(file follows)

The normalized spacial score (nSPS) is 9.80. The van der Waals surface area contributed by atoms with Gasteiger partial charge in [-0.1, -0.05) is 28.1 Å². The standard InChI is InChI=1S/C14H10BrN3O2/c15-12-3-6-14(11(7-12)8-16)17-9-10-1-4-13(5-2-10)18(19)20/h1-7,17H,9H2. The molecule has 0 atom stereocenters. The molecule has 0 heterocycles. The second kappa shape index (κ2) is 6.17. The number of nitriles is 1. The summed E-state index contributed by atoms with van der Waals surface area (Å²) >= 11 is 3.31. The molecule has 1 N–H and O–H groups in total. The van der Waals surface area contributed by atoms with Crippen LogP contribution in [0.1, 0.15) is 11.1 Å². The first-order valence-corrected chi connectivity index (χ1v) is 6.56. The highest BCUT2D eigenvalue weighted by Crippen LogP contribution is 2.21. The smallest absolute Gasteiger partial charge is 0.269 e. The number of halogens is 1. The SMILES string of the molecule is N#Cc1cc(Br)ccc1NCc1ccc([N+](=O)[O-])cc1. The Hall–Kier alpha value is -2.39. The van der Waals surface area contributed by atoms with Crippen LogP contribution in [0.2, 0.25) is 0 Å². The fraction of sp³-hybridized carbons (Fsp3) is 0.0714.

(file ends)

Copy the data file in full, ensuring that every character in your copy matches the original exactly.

The normalized spacial score (nSPS) is 9.80. The van der Waals surface area contributed by atoms with Gasteiger partial charge in [-0.1, -0.05) is 28.1 Å². The standard InChI is InChI=1S/C14H10BrN3O2/c15-12-3-6-14(11(7-12)8-16)17-9-10-1-4-13(5-2-10)18(19)20/h1-7,17H,9H2. The molecule has 0 atom stereocenters. The molecule has 0 heterocycles. The second kappa shape index (κ2) is 6.17. The number of nitriles is 1. The summed E-state index contributed by atoms with van der Waals surface area (Å²) >= 11 is 3.31. The molecule has 1 N–H and O–H groups in total. The van der Waals surface area contributed by atoms with Crippen LogP contribution in [0.1, 0.15) is 11.1 Å². The first-order valence-corrected chi connectivity index (χ1v) is 6.56. The highest BCUT2D eigenvalue weighted by Crippen LogP contribution is 2.21. The smallest absolute Gasteiger partial charge is 0.269 e. The number of halogens is 1. The SMILES string of the molecule is N#Cc1cc(Br)ccc1NCc1ccc([N+](=O)[O-])cc1. The Hall–Kier alpha value is -2.39. The van der Waals surface area contributed by atoms with Crippen LogP contribution in [0.2, 0.25) is 0 Å². The fraction of sp³-hybridized carbons (Fsp3) is 0.0714.